The project will test its reforms in the partnering public schools. If successful, Huntoon says, Mi-STAR will be a model for improving STEM education across Michigan and throughout the United States.
“We are excited to partner with Michigan Tech and the Mi-STAR team to improve STEM education in the Midland Public Schools and across the state of Michigan,” says Brian Brutyn, associate superintendent of curriculum, instruction and assessment for the Midland Public Schools. “As STEM education continues to grow in importance, we continuously seek innovative ways to achieve related institutional and student learning objectives. This initiative promises to have a sweeping impact, as it addresses the essential components of effective instruction: engaging curriculum, aligned assessments and comprehensive teacher training.”
The Michigan Department of Education (MDE) also is enthusiastic about Mi-STAR. “The Michigan Department of Education (MDE) is very excited about the potential that this project brings to our state to find ways to better align pre-service teacher training with in-service teacher practice,” says Megan Schrauben, the integrated education consultant with the MDE. “We are also greatly interested in the research findings from the integrated curriculum that will be developed and used in schools. We know that this type of instruction is what the research on student engagement and achievement calls for, and it aligns well with our goals at MDE.”
A Michigan Tech alumna herself, Schrauben earned a Master of Science in Applied Science Education and has worked with the University on previous science education projects, including MiTEP.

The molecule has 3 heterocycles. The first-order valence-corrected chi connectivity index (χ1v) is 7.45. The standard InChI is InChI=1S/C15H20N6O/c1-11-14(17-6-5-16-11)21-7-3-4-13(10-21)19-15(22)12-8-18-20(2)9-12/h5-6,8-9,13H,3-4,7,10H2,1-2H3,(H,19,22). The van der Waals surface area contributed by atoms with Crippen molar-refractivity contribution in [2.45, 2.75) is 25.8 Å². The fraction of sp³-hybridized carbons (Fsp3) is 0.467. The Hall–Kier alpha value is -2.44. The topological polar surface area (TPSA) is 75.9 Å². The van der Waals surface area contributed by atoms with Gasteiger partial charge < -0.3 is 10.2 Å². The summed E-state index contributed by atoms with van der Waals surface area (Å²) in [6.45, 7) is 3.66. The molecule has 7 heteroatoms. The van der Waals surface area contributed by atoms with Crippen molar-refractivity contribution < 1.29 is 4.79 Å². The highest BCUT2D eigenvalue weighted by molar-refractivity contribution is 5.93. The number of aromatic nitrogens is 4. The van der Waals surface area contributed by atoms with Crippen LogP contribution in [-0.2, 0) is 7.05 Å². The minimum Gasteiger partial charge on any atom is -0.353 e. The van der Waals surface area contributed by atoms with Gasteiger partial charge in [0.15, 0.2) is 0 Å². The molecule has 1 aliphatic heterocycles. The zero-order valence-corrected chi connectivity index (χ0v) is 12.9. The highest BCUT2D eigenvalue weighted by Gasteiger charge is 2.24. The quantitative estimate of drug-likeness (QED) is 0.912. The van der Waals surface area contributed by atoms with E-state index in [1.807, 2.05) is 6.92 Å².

The Herbert H. and Grace A. Dow Foundation—established by Grace A. Dow in memory of Herbert H. Dow, the founder of The Dow Chemical Company—also sees great promise in Mi-STAR.
“Michigan Tech’s proposal aligned with our interests and had some truly unique attributes, connecting to Midland as it does and assembling a diverse team of partners to explore new ideas and learn from each other in the process,” says Macauley Whiting Jr., president of the foundation. “The University has rich expertise in STEM education and a productive history with our foundation. We are especially pleased that Michigan Tech is investing the entire amount in active programming to spur system change.”
The Mi-STAR team is excited about the opportunity to partner with the foundation to develop a new model for STEM education in the middle grades, says Huntoon. “The Herbert H. Dow and Grace A. Dow Foundation has a long history of supporting science, and we are very pleased to be collaborating with them once again.”
Michigan Technological University is a public research university, home to more than 7,000 students from 60 countries. Founded in 1885, the University offers more than 120 undergraduate and graduate degree programs in science and technology, engineering, forestry, business and economics, health professions, humanities, mathematics, and social sciences. Our campus in Michigan’s Upper Peninsula overlooks the Keweenaw Waterway and is just a few miles from Lake Superior.